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CVB Weighs Grant Requests, Conflict of Interest Policy

BY BRIAN JONES
Staff Writer
brian.jones@test.columbuspacket.com/packet

During a remarkably civil May 20 meeting, the Columbus Convention and Visitors Bureau discussed their financial status, heard several requests for grant funding and laid several policies – including one governing conflict of interest – on the table.  Seven of the nine board members were present – Mark Castleberry and Whirllie Byrd were absent.
Treasurer Bart Wise reported that income had been steady over the past several months.
The March financials – which were tabled last month to allow board members more time to review them – were unanimously passed without comment.
“The new financials we have are the ones from April,” Wise said.  “We had another pretty good month on tax receipts from the city.  They’re holding at around $128,000.  This month we’re currently looking at around $133,000.  We’re having two or three pretty good months back to back.”
Harvey Myrick asked if any checks from the CVB accounts had been written to cover Pilgrimage events.
“I’m just concerned that we’re writing checks from the CVB that should be paid for by the Cultural Heritage money,” Myrick said.
“It is,” said CVB Executive Director Nancy Carpenter.  “We have a separate account.”
“Do you have a certain check in mind?” asked Chairman DeWitt Hicks.
“No, I did not come up here and look at the checks,” Myrick said.  “I’m just asking a general question.”
“I would say no,” Carpenter said.  “We do a really good job of making sure the checks go to the right account.”
“I’m not questioning that you do a good job, I’m just making sure checks were not written by the CVB during the Pilgrimage,” Myrick said.  “But I think I have an answer, and that was no.”
Hicks asked Wise to explain how the CVB was going to pay for its third of the bridge rehabilitation project, which is nearing completion.  The CVB is on the hook for $133,000.
“I talked to [City Engineer Kevin Stafford] and it looks like it’s maybe going to come due in the month of June,” Wise said.  “The bridge is almost complete, and the city and county have funded their share on the front end.  A while back we were going to set aside money into our savings account and just let it build.  Instead we took the money that was going to the bridge and used it to pay the line of credit down.  When it comes time to make the disbursement we can draw back on that line of credit some and we will probably draw down our checking account a little bit.  But we are in good shape to make that payment at this time.”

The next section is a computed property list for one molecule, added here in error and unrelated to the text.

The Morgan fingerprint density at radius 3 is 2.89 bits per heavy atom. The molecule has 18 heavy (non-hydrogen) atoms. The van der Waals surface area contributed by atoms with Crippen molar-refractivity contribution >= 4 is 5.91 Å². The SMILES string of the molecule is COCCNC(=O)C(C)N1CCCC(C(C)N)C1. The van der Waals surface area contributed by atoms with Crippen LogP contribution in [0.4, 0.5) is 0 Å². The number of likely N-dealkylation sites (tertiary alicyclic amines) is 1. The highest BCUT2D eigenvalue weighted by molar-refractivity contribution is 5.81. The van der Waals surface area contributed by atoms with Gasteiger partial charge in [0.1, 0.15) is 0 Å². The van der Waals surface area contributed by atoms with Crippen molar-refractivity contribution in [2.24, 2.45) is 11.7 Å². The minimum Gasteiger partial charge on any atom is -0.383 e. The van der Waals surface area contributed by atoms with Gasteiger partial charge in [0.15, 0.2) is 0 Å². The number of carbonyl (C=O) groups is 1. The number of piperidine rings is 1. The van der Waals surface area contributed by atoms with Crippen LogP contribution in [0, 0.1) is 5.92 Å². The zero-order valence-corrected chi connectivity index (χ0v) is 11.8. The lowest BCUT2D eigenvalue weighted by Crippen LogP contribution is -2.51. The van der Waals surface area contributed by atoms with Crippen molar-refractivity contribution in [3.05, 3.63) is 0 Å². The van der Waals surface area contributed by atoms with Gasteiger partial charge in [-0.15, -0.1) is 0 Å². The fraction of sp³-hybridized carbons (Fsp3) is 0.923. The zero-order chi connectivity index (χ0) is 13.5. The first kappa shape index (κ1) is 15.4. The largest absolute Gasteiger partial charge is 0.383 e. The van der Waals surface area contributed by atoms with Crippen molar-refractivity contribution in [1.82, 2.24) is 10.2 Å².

The board then entertained several grant requests.  Roast n’ Boast, dinner theater, the Tennessee Williams Festival, Caledonia Days and Dream 365 all applied for funding.  Mike Laws appeared on behalf of Roast n’ Boast.
Laws was also one of the organizers of the Memphis BBQ Invitational earlier this year.
“We are requesting a tourism grant,” Laws said.  “We just got done with the Memphis invitational, and we filled 94 hotel rooms.  I confirmed all of those myself.  We’re anticipating 35-40 teams coming in for the Roast ‘n Boast.  We’re trying to bring people in from out of town.”
“What’s different this time?” asked Leon Ellis.  “You haven’t asked for money before.”
“It has been a long time since we asked for money,” Laws said.  “We just haven’t been as successful in the past years.  It cost us probably $35,000 to put it on.”
“How come it’s not been successful?” Ellis asked.
“I can’t speak to what happened in the past,” Laws said.  “We’re trying to attract more out of town teams and get more people to come to Columbus.”
“Do you know who your bands are going to be?” Rissa Lawrence asked.
“We’re not sure yet,” Laws said.  “We know we’re going to have two or three on Friday and two on Saturday.  We’re also going to have vendors out there.”
“You’re asking for 65 percent of your total budget from the CVB,” Ellis said.  “And you got no public money in the past.”
“Not since I’ve been involved with it, no, and I’ve been involved for six years,” Laws said.
“I’ve been here since 2008 and they’ve not applied for funding,” Carpenter said.  “I’d like to point out that they’re spending 51 percent of the budget on advertising and only 16 percent on entertainment.”  [Under tourism grant guidelines, festivals must spend at least 25 percent on advertising and no more than 25 percent on entertainment. – Brian Jones]